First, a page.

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Latin America: Putting a human face on health systems

Keith Hansen's picture

Latin America: Crying out for good health systems. Photo: Marie Chantal Messier

It takes a health system to raise a healthy child—or nation. And this is true here in Latin America or anywhere else in the world.

That’s the big message of a small video the Bank has recently launched, featuring an adorable animated newborn named Maya. In it, Maya cries profusely, many times, but her tears are not the sad consequence of disease or discomfort but of the baby feeling well. Maya’s are happy tears –the product of a healthy baby. You can follow her journey into adulthood on her own Facebook page

Haiti: semer les graines d’une meilleure nutrition

Marie Chantal Messier's picture

Haiti: semer les graines d’une meilleure nutrition

“Haiti”, “nourriture” et “nutrition” sont des mots generalement non associés dans le cadre d’une déclaration optimiste, bien au contraire. Cependnat, aù moment ou nous commémorons la Journee mondiale de l’alimentation, je crois qu’Haïti a contribuer fortement à trouver, par elle-même, une solution durable à son problème de malnutrition constant.

Ceci peut paraitre comme étant le secret le miex gardé du monde, mais il est en partie le résultat de l’attitude de nombreuses personnes, y compris nous occasionnellement, qui mettons l’emphase sur les maux d’Haiti plutôt que sur ses progrès réalisés.

Haiti: sowing the seeds for better nutrition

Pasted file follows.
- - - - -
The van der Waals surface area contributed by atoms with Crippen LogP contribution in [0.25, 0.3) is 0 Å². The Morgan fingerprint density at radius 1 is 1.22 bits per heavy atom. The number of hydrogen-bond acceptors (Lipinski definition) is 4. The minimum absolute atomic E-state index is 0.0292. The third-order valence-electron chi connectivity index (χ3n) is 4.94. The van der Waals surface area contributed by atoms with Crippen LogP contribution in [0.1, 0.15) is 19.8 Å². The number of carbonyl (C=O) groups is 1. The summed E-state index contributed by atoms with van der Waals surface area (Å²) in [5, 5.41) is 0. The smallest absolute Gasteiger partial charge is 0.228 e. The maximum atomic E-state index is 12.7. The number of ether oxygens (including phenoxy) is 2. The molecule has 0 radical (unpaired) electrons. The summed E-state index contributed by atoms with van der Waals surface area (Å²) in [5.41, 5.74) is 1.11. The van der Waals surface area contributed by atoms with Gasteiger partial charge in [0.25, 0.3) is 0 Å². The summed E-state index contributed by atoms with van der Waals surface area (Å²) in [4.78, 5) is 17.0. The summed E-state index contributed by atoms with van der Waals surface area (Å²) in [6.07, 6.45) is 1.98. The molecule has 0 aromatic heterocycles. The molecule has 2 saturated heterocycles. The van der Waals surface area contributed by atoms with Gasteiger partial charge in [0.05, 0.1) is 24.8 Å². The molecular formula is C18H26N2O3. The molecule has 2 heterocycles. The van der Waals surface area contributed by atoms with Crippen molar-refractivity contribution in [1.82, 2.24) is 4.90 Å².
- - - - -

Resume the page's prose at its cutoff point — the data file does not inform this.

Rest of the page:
Marie Chantal Messier's picture

Haiti: merging nutrition and agriculture innovations to progress from crisis to stability

“Haiti” and “food” and “nutrition” are words not usually seen together as part of an optimistic statement, rather the opposite. But as we commemorate World Food Day I believe there is a lot that Haiti can bring to the table to find a sustainable solution to its stubborn malnutrition problem.

This may sound like the world’s best kept secret, but it is partly the result of people, including ourselves sometimes, focusing on Haiti’s ailments rather than its progress. 

Latin America's poor not protected enough against rising food prices

Margaret Grosh's picture

Latin America's poor not protected enough against rising food prices

As the threat of a new global crisis eats away the world’s expectations of a prompt economic recovery, our eyes are again focused on rising food prices and their potential impact on Latin America and the Caribbean’s own recovery.

Now, you may argue that the region is well equipped to weather another meltdown, and that the region’s poor are shielded from the impacts of such developments. After all, Latin America has been praised worldwide for its safety nets, right?

Honduras: Are high food prices fueling child malnutrition?

Marie Chantal Messier's picture

 Honduras:are high food prices fueling child malnutrition?


Recently, I was once again confronted with a puzzling situation I have seen too often during the course of my career: flat growth curves for children. This especially worried me in light of the current context of rising food prices and global economic instability, and the impact that previous crises have had on the nutritional status of mothers and children.

Does Latin America have the Recipe to End the Food Crisis?

Carlos Molina's picture

In the current food price debate, there's plenty that Latin America can bring to the table.

A newly released World Bank report highlights the region's potential to help solve the food crisis given its huge natural resources -land, water- and agricultural expertise.